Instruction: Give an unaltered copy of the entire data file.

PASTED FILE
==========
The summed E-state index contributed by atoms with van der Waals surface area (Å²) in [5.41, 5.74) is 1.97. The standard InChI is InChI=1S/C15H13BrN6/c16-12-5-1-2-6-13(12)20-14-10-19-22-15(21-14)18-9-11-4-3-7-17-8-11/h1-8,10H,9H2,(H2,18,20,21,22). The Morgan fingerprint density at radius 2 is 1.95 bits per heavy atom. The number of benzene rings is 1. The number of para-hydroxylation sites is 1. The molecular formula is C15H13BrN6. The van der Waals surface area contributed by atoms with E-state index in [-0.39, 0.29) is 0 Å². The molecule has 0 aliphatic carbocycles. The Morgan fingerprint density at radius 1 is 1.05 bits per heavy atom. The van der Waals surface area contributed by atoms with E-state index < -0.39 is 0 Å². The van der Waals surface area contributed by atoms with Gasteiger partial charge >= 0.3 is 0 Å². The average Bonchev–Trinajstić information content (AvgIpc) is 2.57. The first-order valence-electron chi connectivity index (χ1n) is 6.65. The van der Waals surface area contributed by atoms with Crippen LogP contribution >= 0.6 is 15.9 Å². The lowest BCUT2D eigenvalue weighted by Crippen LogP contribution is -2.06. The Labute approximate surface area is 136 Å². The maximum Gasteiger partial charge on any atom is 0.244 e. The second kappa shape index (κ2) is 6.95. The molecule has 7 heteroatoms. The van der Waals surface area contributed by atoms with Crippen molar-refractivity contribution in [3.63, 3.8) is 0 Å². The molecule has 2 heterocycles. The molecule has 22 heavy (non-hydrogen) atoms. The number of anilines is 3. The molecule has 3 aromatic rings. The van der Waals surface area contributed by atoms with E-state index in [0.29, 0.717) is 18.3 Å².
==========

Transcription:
The summed E-state index contributed by atoms with van der Waals surface area (Å²) in [5.41, 5.74) is 1.97. The standard InChI is InChI=1S/C15H13BrN6/c16-12-5-1-2-6-13(12)20-14-10-19-22-15(21-14)18-9-11-4-3-7-17-8-11/h1-8,10H,9H2,(H2,18,20,21,22). The Morgan fingerprint density at radius 2 is 1.95 bits per heavy atom. The number of benzene rings is 1. The number of para-hydroxylation sites is 1. The molecular formula is C15H13BrN6. The van der Waals surface area contributed by atoms with E-state index in [-0.39, 0.29) is 0 Å². The molecule has 0 aliphatic carbocycles. The Morgan fingerprint density at radius 1 is 1.05 bits per heavy atom. The van der Waals surface area contributed by atoms with E-state index < -0.39 is 0 Å². The van der Waals surface area contributed by atoms with Gasteiger partial charge >= 0.3 is 0 Å². The average Bonchev–Trinajstić information content (AvgIpc) is 2.57. The first-order valence-electron chi connectivity index (χ1n) is 6.65. The van der Waals surface area contributed by atoms with Crippen LogP contribution >= 0.6 is 15.9 Å². The lowest BCUT2D eigenvalue weighted by Crippen LogP contribution is -2.06. The Labute approximate surface area is 136 Å². The maximum Gasteiger partial charge on any atom is 0.244 e. The second kappa shape index (κ2) is 6.95. The molecule has 7 heteroatoms. The van der Waals surface area contributed by atoms with Crippen molar-refractivity contribution in [3.63, 3.8) is 0 Å². The molecule has 2 heterocycles. The molecule has 22 heavy (non-hydrogen) atoms. The number of anilines is 3. The molecule has 3 aromatic rings. The van der Waals surface area contributed by atoms with E-state index in [0.29, 0.717) is 18.3 Å².